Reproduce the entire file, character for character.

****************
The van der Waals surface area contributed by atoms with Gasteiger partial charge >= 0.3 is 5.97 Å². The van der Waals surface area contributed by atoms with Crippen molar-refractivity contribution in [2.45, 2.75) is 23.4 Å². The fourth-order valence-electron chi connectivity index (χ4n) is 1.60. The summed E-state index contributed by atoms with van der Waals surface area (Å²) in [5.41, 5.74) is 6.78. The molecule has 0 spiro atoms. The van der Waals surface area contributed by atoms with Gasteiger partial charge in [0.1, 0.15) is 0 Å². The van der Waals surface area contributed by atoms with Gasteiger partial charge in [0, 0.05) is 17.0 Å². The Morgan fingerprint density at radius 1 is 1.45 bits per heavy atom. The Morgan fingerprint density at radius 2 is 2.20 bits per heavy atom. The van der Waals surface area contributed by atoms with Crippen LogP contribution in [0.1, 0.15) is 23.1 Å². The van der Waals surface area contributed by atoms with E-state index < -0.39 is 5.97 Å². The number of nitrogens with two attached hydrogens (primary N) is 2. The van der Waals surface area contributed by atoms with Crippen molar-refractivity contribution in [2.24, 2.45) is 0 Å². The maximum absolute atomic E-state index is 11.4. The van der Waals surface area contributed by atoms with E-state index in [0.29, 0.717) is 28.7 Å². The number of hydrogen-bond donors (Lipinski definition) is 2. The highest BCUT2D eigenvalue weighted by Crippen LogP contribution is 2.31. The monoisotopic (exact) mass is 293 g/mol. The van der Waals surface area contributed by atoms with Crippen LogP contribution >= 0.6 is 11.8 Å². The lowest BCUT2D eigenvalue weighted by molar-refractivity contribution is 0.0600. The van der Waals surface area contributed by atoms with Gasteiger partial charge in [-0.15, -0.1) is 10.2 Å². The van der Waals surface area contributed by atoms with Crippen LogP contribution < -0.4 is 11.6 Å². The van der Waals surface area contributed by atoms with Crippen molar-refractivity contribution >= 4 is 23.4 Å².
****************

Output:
The van der Waals surface area contributed by atoms with Gasteiger partial charge >= 0.3 is 5.97 Å². The van der Waals surface area contributed by atoms with Crippen molar-refractivity contribution in [2.45, 2.75) is 23.4 Å². The fourth-order valence-electron chi connectivity index (χ4n) is 1.60. The summed E-state index contributed by atoms with van der Waals surface area (Å²) in [5.41, 5.74) is 6.78. The molecule has 0 spiro atoms. The van der Waals surface area contributed by atoms with Gasteiger partial charge in [0.1, 0.15) is 0 Å². The van der Waals surface area contributed by atoms with Gasteiger partial charge in [0, 0.05) is 17.0 Å². The Morgan fingerprint density at radius 1 is 1.45 bits per heavy atom. The Morgan fingerprint density at radius 2 is 2.20 bits per heavy atom. The van der Waals surface area contributed by atoms with Crippen LogP contribution in [0.1, 0.15) is 23.1 Å². The van der Waals surface area contributed by atoms with E-state index < -0.39 is 5.97 Å². The number of nitrogens with two attached hydrogens (primary N) is 2. The van der Waals surface area contributed by atoms with Crippen molar-refractivity contribution in [2.24, 2.45) is 0 Å². The maximum absolute atomic E-state index is 11.4. The van der Waals surface area contributed by atoms with E-state index in [0.29, 0.717) is 28.7 Å². The number of hydrogen-bond donors (Lipinski definition) is 2. The highest BCUT2D eigenvalue weighted by Crippen LogP contribution is 2.31. The monoisotopic (exact) mass is 293 g/mol. The van der Waals surface area contributed by atoms with Crippen LogP contribution >= 0.6 is 11.8 Å². The lowest BCUT2D eigenvalue weighted by molar-refractivity contribution is 0.0600. The van der Waals surface area contributed by atoms with Gasteiger partial charge in [-0.15, -0.1) is 10.2 Å². The van der Waals surface area contributed by atoms with Crippen LogP contribution < -0.4 is 11.6 Å². The van der Waals surface area contributed by atoms with Crippen molar-refractivity contribution >= 4 is 23.4 Å².